Catching up with former Blue Jays infielder Danny Valencia

 Eric Treuden
Toronto Blue Jays v Oakland Athletics
Toronto Blue Jays v Oakland Athletics / Jason O. Watson/GettyImages
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When Danny Valencia came over to the Toronto Blue Jays in 2014, he had already established himself as a veteran utilityman who mashed lefties and played decent defense at all four corners on the field.

In 335 games before his landing in Toronto, he had hit a decent but uninspiring 35 home runs with an OPS+ of 95 split between the Twins, Red Sox, Orioles and Royals. Acquired in exchange for backup catcher Erik Kratz, things seemed to be looking up for Valencia as there was a pathway to more playing time in Toronto than in any of his other previous stops.

After struggling in the second half of the 2014 season, he won his arbitration case heading into 2015 and immediately rewarded the club. In March/April, his OPS+ was 119. May saw his numbers dip a bit down an OPS+ of 75 but he posted a 168 and 120 mark in June and July.

"Playing with this group of guys and in front of those fans, that has to be the most fun experience of my entire career in the big leagues. I still play golf with Russell Martin and we actually were just talking about that group of guys and we were both saying how that 2015 squad was the first time we ever felt like we were surrounded by a group of true friends", Valencia tells me in a recent conversation.

As a whole, Valencia saw himself emerge as a quietly reliable piece for this Blue Jays club. Around him, management had brought aboard David Price, Troy Tulowitzki, Mark Lowe and LaTroy Hawkins to try and put together the squad necessary to march to some postseason baseball.

But there's one name the Blue Jays added that ultimately spelled the end for Valencia's career in Toronto: speedy outfielder Ben Revere.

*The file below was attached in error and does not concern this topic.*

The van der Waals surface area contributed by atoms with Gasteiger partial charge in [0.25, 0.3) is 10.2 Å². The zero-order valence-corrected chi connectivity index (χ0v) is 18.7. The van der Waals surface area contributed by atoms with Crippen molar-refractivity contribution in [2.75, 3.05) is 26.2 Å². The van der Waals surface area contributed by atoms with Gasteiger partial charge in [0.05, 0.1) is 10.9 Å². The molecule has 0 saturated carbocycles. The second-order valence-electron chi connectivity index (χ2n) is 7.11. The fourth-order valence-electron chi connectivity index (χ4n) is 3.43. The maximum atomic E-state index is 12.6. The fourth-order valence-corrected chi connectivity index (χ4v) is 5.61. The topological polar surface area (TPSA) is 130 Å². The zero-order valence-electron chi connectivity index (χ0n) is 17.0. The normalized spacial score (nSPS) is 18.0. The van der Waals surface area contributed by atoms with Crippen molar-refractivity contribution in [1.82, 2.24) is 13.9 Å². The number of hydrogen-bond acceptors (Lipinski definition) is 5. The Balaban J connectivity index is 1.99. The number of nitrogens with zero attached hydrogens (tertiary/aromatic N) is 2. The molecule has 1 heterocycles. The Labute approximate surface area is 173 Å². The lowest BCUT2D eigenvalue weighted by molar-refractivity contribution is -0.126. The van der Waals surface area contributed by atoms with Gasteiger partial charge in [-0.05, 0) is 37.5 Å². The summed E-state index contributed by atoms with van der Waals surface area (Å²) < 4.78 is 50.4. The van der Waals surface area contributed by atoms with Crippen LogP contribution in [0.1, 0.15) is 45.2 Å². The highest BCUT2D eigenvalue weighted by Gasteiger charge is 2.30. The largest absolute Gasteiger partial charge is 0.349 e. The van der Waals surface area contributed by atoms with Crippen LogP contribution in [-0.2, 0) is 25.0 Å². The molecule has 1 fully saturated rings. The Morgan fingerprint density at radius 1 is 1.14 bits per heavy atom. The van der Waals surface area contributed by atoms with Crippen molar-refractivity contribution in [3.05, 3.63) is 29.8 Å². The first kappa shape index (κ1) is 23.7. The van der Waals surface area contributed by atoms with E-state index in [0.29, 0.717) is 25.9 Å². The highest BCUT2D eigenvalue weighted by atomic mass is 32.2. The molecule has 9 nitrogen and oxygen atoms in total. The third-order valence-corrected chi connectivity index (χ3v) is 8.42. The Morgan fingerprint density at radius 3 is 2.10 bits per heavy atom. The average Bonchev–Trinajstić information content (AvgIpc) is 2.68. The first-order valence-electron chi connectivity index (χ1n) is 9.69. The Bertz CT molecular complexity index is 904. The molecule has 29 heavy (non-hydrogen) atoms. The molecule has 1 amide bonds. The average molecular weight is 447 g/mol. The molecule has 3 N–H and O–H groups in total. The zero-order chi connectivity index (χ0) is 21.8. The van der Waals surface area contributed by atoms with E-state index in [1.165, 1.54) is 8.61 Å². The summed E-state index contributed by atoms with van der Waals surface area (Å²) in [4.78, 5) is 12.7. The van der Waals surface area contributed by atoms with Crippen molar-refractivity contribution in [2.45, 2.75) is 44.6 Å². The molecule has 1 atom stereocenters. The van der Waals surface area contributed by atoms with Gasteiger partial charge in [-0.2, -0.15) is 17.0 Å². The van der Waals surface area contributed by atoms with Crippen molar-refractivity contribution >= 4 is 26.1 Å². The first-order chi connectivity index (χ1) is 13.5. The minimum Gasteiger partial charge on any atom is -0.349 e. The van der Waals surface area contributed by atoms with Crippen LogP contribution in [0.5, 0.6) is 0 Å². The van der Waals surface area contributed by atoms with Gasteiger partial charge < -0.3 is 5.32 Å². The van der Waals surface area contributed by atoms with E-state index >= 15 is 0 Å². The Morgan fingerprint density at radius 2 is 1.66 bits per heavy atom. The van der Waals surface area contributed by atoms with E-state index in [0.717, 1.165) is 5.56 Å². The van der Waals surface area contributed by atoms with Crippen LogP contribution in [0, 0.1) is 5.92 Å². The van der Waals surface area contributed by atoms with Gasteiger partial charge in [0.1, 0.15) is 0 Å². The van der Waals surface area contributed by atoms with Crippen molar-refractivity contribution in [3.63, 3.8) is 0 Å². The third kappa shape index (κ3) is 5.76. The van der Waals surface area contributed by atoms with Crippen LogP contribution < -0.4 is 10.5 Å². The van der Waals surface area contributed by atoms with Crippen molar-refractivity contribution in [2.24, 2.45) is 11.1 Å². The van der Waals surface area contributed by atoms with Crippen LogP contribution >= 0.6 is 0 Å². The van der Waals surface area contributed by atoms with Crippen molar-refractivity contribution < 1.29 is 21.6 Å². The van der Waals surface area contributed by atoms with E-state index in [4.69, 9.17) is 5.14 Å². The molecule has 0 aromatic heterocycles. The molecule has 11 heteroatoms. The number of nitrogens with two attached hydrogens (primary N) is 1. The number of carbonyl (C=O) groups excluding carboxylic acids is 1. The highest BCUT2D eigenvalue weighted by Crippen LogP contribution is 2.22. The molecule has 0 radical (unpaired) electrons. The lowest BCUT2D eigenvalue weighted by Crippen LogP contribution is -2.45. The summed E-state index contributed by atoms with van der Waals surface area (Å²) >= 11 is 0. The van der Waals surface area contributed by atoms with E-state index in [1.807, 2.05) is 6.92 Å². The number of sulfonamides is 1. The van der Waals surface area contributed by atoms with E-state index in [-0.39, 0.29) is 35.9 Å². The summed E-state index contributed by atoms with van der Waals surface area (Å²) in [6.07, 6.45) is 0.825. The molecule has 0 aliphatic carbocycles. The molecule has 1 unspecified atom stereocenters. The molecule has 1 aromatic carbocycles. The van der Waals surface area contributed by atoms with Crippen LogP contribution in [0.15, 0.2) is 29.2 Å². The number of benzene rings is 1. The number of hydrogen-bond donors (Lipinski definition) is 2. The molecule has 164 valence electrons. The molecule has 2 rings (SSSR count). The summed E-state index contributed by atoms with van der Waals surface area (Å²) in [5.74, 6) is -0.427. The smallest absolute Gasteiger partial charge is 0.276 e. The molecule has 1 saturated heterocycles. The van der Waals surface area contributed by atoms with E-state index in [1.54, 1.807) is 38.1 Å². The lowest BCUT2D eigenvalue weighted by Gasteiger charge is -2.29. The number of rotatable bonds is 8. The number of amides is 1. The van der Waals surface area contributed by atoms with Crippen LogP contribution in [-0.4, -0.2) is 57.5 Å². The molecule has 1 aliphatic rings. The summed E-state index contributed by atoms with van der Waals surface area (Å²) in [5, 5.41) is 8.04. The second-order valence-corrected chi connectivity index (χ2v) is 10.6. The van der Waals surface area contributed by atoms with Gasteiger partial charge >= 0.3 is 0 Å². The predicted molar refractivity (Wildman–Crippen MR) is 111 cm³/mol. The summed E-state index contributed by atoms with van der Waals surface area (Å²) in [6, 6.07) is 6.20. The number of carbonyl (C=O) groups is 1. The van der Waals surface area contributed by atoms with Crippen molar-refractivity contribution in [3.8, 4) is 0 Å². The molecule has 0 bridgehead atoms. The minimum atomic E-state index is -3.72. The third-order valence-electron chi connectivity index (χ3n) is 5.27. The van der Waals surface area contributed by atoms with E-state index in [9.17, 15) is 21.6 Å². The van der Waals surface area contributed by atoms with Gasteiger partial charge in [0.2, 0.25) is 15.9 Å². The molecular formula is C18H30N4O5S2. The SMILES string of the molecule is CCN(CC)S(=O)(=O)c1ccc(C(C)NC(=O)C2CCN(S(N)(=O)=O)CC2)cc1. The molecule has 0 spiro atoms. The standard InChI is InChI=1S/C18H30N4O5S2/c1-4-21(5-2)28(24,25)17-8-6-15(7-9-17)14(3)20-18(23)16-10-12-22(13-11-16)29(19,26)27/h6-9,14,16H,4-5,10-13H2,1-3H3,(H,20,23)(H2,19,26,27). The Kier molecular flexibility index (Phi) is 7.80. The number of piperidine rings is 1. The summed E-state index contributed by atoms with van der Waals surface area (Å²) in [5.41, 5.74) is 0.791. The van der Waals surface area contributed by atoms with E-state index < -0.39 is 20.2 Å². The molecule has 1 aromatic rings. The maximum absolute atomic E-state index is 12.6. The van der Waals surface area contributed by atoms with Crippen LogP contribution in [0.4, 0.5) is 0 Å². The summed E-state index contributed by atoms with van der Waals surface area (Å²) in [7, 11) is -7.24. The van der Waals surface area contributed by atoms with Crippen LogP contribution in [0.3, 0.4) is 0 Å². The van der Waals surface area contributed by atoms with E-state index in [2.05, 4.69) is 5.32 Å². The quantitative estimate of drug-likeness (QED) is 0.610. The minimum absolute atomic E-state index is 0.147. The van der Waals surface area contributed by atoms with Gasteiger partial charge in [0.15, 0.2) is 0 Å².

"I was completely blindsided by the move," Valencia tells me when asked about his surprise DFA. "Honestly, the day before I got that news, Alex Anthopoulous walked through our clubhouse and told everyone that nobody from the big league roster was going to be traded, so it hurt at first."

He mentions that Revere's ability to play all three outfield positions likely made someone like himself a bit more expendable.

"To their defense, it's not like I was the premier guy you'd want playing in the outfield every day. I understood why they brought him aboard but I was definitely blindsided because I enjoyed every minute of my time there."

Needing to address the elephant in the room, I had to ask Valencia about the rumors floating around the internet that there was some friction between him and some of his Blue Jays teammates that led to his being let go. Even after speaking with him for ten minutes, I could tell that these rumors did not have any truth to them. Valencia himself was shocked to hear that anything of the sort has been mentioned on social media.

"Wow, I certainly never felt that way at all," he chuckles. "I truly don't even know what you would've heard. I can't say I experienced anything negative while I was there at all. I loved John Gibbons, was well-integrated in the clubhouse and developed relationships with many of the guys in there, all of whom I still talk to to this day. Loved every minute of my experiences there and have nothing but fond memories of everyone there from the front office to the coaching staff to the trainers."

After he left the Blue Jays, his friendship with Martin continues to this day. He also mentions a close friendship he's maintained over the years with José Bautista, Marcus Stroman and Kevin Pillar.